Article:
China No. 1 Destination for Foreign Investment

NYTimes writes that “for the first time, China probably bested the United States as the world’s top choice for foreign investment” and ponders if China is a rival, partner or both.

China’s influence takes many forms that are subtler than the loss of low-wage manufacturing jobs in the United States or the opening of a huge new consumer market in China. The costs and benefits of the trans-Pacific relationship are much more complex than simple gains and losses from trade. They extend to the bedrock of the American economy, including the productivity of the labor force and the stability of financial markets.

China’s growth has been reinforcing one of the most prominent trends in America’s recent economic history: its transition from a manufacturing to a service economy. In the last two years alone, the economy has shed two million manufacturing jobs. Now, only about 16 million Americans work in manufacturing, the same as in the early 1950’s. Since then, though, the number of Americans in service professions has risen to 107 million from about 30 million.

China is “accelerating the structural change” taking place in the United States, said Daniel J. Meckstroth, chief economist of the Manufacturers Alliance/MAPI. “We’re moving the high-labor-cost jobs, the low-technology jobs and the low-capital-intensive jobs abroad.”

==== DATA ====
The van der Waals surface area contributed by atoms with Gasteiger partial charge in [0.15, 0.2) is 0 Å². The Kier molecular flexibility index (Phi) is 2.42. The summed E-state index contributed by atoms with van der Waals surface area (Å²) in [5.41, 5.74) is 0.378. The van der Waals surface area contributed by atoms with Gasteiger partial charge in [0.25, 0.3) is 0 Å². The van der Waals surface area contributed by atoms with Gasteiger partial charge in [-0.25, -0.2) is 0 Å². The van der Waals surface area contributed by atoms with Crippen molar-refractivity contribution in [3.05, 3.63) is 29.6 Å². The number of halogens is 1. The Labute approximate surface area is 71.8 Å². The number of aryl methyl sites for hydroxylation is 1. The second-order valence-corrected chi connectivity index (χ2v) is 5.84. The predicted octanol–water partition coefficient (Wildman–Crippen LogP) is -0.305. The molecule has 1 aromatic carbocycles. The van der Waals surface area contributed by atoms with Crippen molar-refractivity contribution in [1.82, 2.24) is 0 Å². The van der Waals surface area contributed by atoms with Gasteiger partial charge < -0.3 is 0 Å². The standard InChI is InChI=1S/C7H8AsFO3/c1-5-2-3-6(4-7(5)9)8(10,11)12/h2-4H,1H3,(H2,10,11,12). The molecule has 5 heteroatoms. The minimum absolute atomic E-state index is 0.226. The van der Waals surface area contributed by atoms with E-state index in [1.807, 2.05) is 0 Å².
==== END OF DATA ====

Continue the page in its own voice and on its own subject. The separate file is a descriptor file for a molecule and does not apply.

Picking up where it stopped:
Lurking in the background is India with its services outsourcing, hoping to move the high-technology jobs overseas.

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Qualcomm and 3G

Qualcomm has positioned itself as the toll-collector for 3G, which will come in two flavours:
CDMA2000 in the CDMA world and WCDMA among the GSMers. Writes Fortune:

Qualcomm used to manufacture both handsets and network equipment, but by 2000 had sold off both businesses to Kyocera and Ericsson, respectively. Those moves have left Qualcomm with two big-money businesses that provide 84% of its $3 billion in annual revenues and 98% of its $360 million in earnings: CDMA chipsets for cellphones (Qualcomm designs the chips and outsources their manufacture) and technology licensing. Since Qualcomm owns many of the core processes that make CDMA cellular systems work, anyone who wants to get into the CDMA game will at some point have to pay up. That’s translated into healthy 12% net margins in an industry known today mostly for its financial wreckage.

If Qualcomm does nothing in a 3G world but license its technology, it thrives. If it does that and continues to sell a lot of chipsets for all those new phones–whether they’re for the U.S. or Europe or anywhere else–it thrives even more. And the best case of all? That we all turn Korean.

South Korea has been the leader in 3G rollout. Much of the coming action is now going to be in China. In India, Reliance is rolling out its CDMA-based mobile telephony services across the country. Plenty of opportunities for Qualcomm.

In the same issue of Fortune, Stewart Alsop provides a user’s perspective on the power of these new phones:

The next-generation cellphones will lead to what might be called the convenience revolution. Play interesting games when you’re bored. Find out about the weather or traffic right where you are, right when it matters. Locate that new store you’ve heard about while you’re walking around downtown. To be honest, half of what we do with personal computers now no one really foresaw back in the early 1980s. And I can’t tell you half of what cellphones will do for us in the year 2010. But I can tell you I’m excited about the possibilities.

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Linux and Windows Desktop Perceptions